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im having a little trouble with a binary writer issue, my program is set to load SHIFT-JIS characters, and write in the same encoding, but it returns a file bigger in size :s although i remove several Characters, here is a sample of the files before and after writing, these are the open and save codes:

private void Openbtn_Click(object sender, EventArgs e)
        textBox1.Text = "";
        menuItem12.Text = "file type is: ";
        OpenFileDialog ofd = new OpenFileDialog();
        ofd.Title = "Open File";
        ofd.Filter = "All Files (*.*)|*.*";
        if (ofd.ShowDialog() == System.Windows.Forms.DialogResult.OK)
            menuItem13.Enabled = true;
            menuItem14.Enabled = true;
            menuItem15.Enabled = true;
            path = ofd.FileName;
            BinaryReader br = new BinaryReader(File.OpenRead(path), Encoding.GetEncoding("SHIFT-JIS"));
            foreach (char mychar in br.ReadChars(4)) menuItem12.Text += mychar;
            if (menuItem12.Text != "file type is: TXTD")
                MessageBox.Show("This is not a TXTD file...", "Sorry", MessageBoxButtons.OK, MessageBoxIcon.Error);
                    MessageBox.Show("File opened Succesfully!", "Info", MessageBoxButtons.OK, MessageBoxIcon.Information);
                    br.BaseStream.Position = 0x8;
                    int Pntrnum = br.ReadInt16();
                    menuItem11.Visible = true;
                    menuItem11.Text = Pntrnum.ToString();
                    List<int> offsets = new List<int>();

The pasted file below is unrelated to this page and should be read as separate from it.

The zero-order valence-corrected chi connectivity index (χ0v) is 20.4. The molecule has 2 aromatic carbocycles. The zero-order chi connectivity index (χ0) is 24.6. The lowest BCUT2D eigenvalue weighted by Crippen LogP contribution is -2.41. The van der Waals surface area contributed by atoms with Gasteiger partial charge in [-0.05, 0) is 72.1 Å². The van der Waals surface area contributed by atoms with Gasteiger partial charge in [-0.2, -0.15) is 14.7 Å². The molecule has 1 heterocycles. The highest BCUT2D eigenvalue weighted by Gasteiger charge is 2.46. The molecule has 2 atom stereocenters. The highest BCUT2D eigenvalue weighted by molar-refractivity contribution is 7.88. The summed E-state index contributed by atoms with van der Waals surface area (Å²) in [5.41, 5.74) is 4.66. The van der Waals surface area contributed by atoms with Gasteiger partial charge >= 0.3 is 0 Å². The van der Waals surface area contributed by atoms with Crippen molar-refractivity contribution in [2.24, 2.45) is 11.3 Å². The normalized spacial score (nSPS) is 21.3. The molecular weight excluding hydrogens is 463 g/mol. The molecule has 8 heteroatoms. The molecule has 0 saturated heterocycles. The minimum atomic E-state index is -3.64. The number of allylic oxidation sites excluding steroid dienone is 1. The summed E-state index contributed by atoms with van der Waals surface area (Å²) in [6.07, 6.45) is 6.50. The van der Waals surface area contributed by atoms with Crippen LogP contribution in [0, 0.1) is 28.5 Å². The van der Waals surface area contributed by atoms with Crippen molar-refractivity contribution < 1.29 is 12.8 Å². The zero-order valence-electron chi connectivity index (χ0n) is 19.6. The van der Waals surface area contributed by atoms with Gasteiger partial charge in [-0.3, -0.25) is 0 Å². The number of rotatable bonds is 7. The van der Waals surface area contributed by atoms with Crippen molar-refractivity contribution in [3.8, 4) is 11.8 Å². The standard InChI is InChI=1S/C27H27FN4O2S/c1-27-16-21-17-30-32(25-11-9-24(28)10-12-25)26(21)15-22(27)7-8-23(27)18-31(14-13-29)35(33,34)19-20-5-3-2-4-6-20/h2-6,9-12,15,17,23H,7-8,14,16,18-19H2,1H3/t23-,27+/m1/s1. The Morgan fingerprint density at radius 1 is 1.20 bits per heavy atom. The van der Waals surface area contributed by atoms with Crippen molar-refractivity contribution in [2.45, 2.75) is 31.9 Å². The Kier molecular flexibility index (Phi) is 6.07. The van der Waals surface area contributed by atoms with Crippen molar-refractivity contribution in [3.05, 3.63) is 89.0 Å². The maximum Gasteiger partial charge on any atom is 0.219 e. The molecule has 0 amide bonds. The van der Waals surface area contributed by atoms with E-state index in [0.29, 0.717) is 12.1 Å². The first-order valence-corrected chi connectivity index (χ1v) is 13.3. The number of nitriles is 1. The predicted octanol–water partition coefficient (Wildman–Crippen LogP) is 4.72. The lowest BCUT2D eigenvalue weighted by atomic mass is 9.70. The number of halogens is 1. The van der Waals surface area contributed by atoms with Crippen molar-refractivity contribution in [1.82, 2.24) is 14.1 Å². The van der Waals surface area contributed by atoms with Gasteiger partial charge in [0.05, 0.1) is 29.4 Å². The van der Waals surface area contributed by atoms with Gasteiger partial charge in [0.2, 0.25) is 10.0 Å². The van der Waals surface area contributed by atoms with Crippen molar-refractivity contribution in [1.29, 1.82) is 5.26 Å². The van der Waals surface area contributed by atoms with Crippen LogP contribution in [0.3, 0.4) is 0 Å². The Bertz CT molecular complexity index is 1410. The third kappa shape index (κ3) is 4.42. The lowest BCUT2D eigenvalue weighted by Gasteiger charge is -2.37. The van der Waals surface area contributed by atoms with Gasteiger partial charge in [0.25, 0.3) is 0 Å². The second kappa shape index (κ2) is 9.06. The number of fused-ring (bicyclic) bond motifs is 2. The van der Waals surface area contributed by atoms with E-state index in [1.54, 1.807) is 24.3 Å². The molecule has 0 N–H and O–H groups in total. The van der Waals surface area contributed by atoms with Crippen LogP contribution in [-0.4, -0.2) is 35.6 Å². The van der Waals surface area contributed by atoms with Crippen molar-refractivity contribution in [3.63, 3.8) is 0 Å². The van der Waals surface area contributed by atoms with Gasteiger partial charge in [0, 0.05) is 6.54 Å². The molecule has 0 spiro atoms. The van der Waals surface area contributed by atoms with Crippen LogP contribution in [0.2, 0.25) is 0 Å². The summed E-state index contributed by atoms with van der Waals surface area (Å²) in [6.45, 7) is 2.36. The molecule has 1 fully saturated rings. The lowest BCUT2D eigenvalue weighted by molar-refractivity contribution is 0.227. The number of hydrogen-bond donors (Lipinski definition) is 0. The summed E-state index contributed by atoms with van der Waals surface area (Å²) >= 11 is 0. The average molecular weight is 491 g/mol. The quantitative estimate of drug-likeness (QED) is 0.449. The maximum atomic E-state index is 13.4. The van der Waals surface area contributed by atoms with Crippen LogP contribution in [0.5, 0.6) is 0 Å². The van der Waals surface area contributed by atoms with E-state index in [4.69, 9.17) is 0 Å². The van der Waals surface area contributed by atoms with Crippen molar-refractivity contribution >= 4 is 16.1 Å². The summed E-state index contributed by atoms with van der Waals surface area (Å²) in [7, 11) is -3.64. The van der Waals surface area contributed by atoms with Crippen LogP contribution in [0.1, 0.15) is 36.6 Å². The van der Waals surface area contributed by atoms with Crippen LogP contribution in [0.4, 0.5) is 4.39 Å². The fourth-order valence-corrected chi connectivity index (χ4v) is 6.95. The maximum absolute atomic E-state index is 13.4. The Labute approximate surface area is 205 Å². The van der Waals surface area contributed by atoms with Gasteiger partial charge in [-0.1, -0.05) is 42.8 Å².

br.BaseStream.Position = 0x10;
                    for (int i = 0; i < Pntrnum; i++)
                    Dictionary<int, string> values = new Dictionary<int, string>();
                    for (int i = 0; i < offsets.Count; i++)
                        int currentOffset = offsets[i];

                        int nextOffset = (i + 1) < offsets.Count ? offsets[i + 1] : (int)br.BaseStream.Length;

                        int stringLength = (nextOffset - currentOffset - 1);

                        br.BaseStream.Position = currentOffset;

                        var chars = br.ReadChars(stringLength);
                        values.Add(currentOffset, new String(chars));

                    foreach (int offset in offsets)

                    br = null;
        ofd = null;
private void Savebtn_Click(object sender, EventArgs e)
        BinaryWriter bw = new BinaryWriter(File.OpenWrite(path));

        int number_pointers = Convert.ToInt32(menuItem11.Text);

        Encoding enc = Encoding.GetEncoding("SHIFT-JIS");

        bw.BaseStream.Position = 0x10;
        int curr_pointer = 16 + number_pointers * 4;

        //pointers writing
        for (int i = 0; i < number_pointers; i++)
            curr_pointer += enc.GetByteCount(listView1.Items[i].SubItems[1].Text) + '\0';

        for (int i = 0; i < number_pointers; i++)
            bw.Write(enc.GetBytes(listView1.Items[i].SubItems[1].Text + '\0'));

        bw = null;

i truly appreciate your help.

share|improve this question